Austin, Texas is one of those towns that when you visit, it makes you consider moving there. Such nice watering holes (swimming and cocktails), warm nights, good food, and an appreciation of fun. Austin makes my home region’s (the Bay Area) obsession with work seem a little shortsighted.
You could feel this at Maker Faire Austin at the Palmer Center last weekend. So easy! Makers so warm and friendly and charming, with so much talent to share. Really high quality Maker Faire content ranged from fabulous installation and performance (Total Unicorn! Vision Gland!), hands on making, startups and small biz, makerspaces (ATX Hackerspace! The Robot Group!), tons of Lego, craft vendors, kooky fun installations (Power Tool Drag Racing! art cars!). The Drone Racing zone was especially impressive, and it was no demonstration: this was an invitational of advanced pilots competing for first place. But no matter the subject, the mood uniformly relaxed and open.
It could be the town vibe, but it’s got to also be the Faire leadership. Maker Faire Austin is truly a community-led event. Kami Wilt (pictured below, 3rd from right), founder and chief maker behind the Austin Tinkering School, has been the primary driver behind the Faire since 2012. And then this year, cabinet maker / musician / family man / force of nature Joey Ficklin (pictured, top left) joined as co-producer. This very Austin dynamic duo and their loyal circle of volunteers are in it for the makers, and and their enthusiasm and personal connection to the maker community permeate every corner of the show.
For example: Joey’s brother and maker celeb Jared Ficklin not only brought three large and amazing installations to the Faire, but his product design company, argodesign, also sponsored a Saturday night party—bringing in even more exhibits to play with—and raised $10,000 for Girls Who Code. !
Another example: Bernadette Noll, incorrigible textile hacker and Maker Faire Austin collaborator since 2012, produces the impressive “SwitchAndStitch” textile hacking zone at the Faire. This year she also took on organizing Project Maker, a Project Runway-style competition with restyle challenges. People worked all day and made amazing things for the runway competition.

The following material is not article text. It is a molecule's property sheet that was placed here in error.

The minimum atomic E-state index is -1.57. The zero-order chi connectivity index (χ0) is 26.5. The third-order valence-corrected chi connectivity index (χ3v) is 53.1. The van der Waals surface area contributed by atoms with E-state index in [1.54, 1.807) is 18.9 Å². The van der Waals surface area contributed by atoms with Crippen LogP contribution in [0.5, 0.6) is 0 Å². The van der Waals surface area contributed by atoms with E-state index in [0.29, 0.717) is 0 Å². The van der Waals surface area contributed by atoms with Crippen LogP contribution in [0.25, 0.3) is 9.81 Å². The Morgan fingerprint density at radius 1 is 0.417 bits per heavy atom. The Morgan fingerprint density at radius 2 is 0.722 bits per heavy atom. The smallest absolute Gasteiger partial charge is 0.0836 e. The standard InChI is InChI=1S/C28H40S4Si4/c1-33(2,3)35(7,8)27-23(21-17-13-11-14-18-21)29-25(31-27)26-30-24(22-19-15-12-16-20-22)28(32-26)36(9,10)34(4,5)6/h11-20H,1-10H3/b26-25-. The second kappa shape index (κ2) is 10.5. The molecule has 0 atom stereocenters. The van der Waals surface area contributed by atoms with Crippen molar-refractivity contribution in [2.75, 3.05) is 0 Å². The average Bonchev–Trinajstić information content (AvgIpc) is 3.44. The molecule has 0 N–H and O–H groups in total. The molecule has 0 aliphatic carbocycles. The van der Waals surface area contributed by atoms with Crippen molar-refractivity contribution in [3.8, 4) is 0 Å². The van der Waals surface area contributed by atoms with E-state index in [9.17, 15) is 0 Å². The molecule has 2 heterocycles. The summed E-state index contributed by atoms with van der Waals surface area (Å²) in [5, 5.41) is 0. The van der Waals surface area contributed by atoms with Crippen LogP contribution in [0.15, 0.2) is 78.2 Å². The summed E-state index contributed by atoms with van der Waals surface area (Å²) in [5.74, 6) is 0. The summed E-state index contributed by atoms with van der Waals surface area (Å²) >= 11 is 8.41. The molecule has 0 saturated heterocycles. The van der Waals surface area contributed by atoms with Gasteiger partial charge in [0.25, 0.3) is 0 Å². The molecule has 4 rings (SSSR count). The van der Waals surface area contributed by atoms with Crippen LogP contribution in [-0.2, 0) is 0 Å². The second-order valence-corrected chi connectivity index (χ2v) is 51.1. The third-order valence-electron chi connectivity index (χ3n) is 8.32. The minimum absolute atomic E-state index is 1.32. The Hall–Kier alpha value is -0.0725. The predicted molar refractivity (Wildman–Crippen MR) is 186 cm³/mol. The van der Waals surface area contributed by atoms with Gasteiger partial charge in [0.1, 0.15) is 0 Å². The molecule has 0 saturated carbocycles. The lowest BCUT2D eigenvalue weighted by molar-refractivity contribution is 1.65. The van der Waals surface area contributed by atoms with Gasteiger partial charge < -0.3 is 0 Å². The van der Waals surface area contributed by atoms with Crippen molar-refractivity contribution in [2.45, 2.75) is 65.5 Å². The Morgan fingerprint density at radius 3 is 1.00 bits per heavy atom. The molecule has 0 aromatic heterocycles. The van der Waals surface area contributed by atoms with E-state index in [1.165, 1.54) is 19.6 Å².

Even Faire sponsor Intel’s booth was really about the makers of Intel, 10+ individuals or team showing projects they submitted to an internal Call for Makers. Intern Rita Kambil converted a classic 1951 Singer sewing machine into a computerized embroidery machine using the company’s Edison Arduino breakout board.
If there was a “headliner” at Maker Faire Austin, it was Sean Di Ianni, Chief Operating Officer of the legendary Meow Wolf, a production company creating crazy, large-scale and large-budget immersive art experiences. Sean walked the audience through the evolution of Meow Wolf’s work, including the bona fide Santa Fe tourist attraction, The House of Eternal Return. Sean shared some insight into how such a large team stays organized AND creative, and an update on their search for a building to host a new attraction in Austin (still seeking!).
Austin fire artist and all-around maker Tim Deagan showed off a lovely assortment of fire pieces that had enough gumption to impress even in the middle of the day. (Of course evenings are always nicer!) Tim has not only been a “cornerstone” at Maker Faire Austin, he also serves as the Faire team’s fire and safety expert.
This balloon “couture” dress was an onsite weekend collaboration by well-known Austin balloon guy Nate the Great and his protege, Balloons by Pineapple. The dress was ready to model for the 5 pm Sunday evening news:
Julio Rodriguez shared a prototype of his Bright Water Bottle, the world’s first illuminated water bottle. The goal is to keep cyclists safe and hydrated.
Jimmy Cox is founder of Rockdale Tiger Flight, a club of High School and Jr High students learning the skills to build an airplane. The current project is building an RV-6 all metal 2-seat airplane. The young man pictured below showed me the riveting process, step by step. What a cool project!
CLAW Amusement Technologies is an Austin-based company that design and build electronic and mechanical arcade-style games and amusements. Alan Watts (pictured, below) is a software developer that likes to get 3D with detailed, high-finish homemade arcade games. They are gorgeous!
Point in case about the warmth: what other Maker Faire happens over Mother’s Day that celebrates with FREE MASSAGES for moms??? What a brilliant idea. Lindsey here graced me with her great hands and eight minutes of bliss.
Take a look at ALL of these beauties below. These people INSPIRE! Thank you GOOD PEOPLE of Maker Faire Austin! See you next year.